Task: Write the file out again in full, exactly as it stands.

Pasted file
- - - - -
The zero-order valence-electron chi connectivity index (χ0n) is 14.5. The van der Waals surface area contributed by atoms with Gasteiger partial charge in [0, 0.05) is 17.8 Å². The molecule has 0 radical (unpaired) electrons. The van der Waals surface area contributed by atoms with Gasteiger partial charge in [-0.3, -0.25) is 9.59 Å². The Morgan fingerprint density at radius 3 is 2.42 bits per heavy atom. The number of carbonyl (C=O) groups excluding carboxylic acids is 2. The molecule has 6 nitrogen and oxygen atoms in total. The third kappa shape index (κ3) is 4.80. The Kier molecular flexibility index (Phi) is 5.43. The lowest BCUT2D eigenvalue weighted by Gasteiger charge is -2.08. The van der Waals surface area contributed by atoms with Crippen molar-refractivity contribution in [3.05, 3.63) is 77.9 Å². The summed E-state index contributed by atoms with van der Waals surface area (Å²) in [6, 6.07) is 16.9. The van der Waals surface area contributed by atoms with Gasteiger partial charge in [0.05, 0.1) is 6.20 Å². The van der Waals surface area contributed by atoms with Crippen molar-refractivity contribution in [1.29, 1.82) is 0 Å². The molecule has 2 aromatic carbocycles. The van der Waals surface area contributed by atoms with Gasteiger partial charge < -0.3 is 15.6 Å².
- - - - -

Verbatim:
The zero-order valence-electron chi connectivity index (χ0n) is 14.5. The van der Waals surface area contributed by atoms with Gasteiger partial charge in [0, 0.05) is 17.8 Å². The molecule has 0 radical (unpaired) electrons. The van der Waals surface area contributed by atoms with Gasteiger partial charge in [-0.3, -0.25) is 9.59 Å². The Morgan fingerprint density at radius 3 is 2.42 bits per heavy atom. The number of carbonyl (C=O) groups excluding carboxylic acids is 2. The molecule has 6 nitrogen and oxygen atoms in total. The third kappa shape index (κ3) is 4.80. The Kier molecular flexibility index (Phi) is 5.43. The lowest BCUT2D eigenvalue weighted by Gasteiger charge is -2.08. The van der Waals surface area contributed by atoms with Crippen molar-refractivity contribution in [3.05, 3.63) is 77.9 Å². The summed E-state index contributed by atoms with van der Waals surface area (Å²) in [6, 6.07) is 16.9. The van der Waals surface area contributed by atoms with Gasteiger partial charge in [0.05, 0.1) is 6.20 Å². The van der Waals surface area contributed by atoms with Crippen molar-refractivity contribution in [1.29, 1.82) is 0 Å². The molecule has 2 aromatic carbocycles. The van der Waals surface area contributed by atoms with Gasteiger partial charge < -0.3 is 15.6 Å².